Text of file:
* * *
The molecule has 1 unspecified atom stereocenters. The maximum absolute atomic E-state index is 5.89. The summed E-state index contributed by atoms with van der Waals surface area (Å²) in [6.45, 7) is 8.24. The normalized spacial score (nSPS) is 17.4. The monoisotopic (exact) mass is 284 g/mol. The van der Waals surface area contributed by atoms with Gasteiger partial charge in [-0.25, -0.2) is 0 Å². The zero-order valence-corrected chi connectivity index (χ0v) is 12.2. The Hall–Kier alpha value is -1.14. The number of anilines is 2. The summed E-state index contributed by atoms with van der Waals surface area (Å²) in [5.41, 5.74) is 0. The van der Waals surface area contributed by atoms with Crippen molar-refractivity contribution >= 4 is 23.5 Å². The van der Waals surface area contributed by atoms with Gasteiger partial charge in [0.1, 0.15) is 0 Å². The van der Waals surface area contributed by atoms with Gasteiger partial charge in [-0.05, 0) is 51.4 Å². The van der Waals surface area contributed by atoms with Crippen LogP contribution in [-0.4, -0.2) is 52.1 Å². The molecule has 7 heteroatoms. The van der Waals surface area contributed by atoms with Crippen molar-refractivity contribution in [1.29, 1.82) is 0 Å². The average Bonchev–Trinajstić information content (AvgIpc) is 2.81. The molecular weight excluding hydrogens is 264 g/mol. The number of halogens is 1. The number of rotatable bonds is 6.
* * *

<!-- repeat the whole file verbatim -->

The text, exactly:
The molecule has 1 unspecified atom stereocenters. The maximum absolute atomic E-state index is 5.89. The summed E-state index contributed by atoms with van der Waals surface area (Å²) in [6.45, 7) is 8.24. The normalized spacial score (nSPS) is 17.4. The monoisotopic (exact) mass is 284 g/mol. The van der Waals surface area contributed by atoms with Gasteiger partial charge in [-0.25, -0.2) is 0 Å². The zero-order valence-corrected chi connectivity index (χ0v) is 12.2. The Hall–Kier alpha value is -1.14. The number of anilines is 2. The summed E-state index contributed by atoms with van der Waals surface area (Å²) in [5.41, 5.74) is 0. The van der Waals surface area contributed by atoms with Crippen molar-refractivity contribution >= 4 is 23.5 Å². The van der Waals surface area contributed by atoms with Gasteiger partial charge in [0.1, 0.15) is 0 Å². The van der Waals surface area contributed by atoms with Gasteiger partial charge in [-0.05, 0) is 51.4 Å². The van der Waals surface area contributed by atoms with Crippen LogP contribution in [-0.4, -0.2) is 52.1 Å². The molecule has 7 heteroatoms. The van der Waals surface area contributed by atoms with Crippen molar-refractivity contribution in [1.29, 1.82) is 0 Å². The average Bonchev–Trinajstić information content (AvgIpc) is 2.81. The molecular weight excluding hydrogens is 264 g/mol. The number of halogens is 1. The number of rotatable bonds is 6.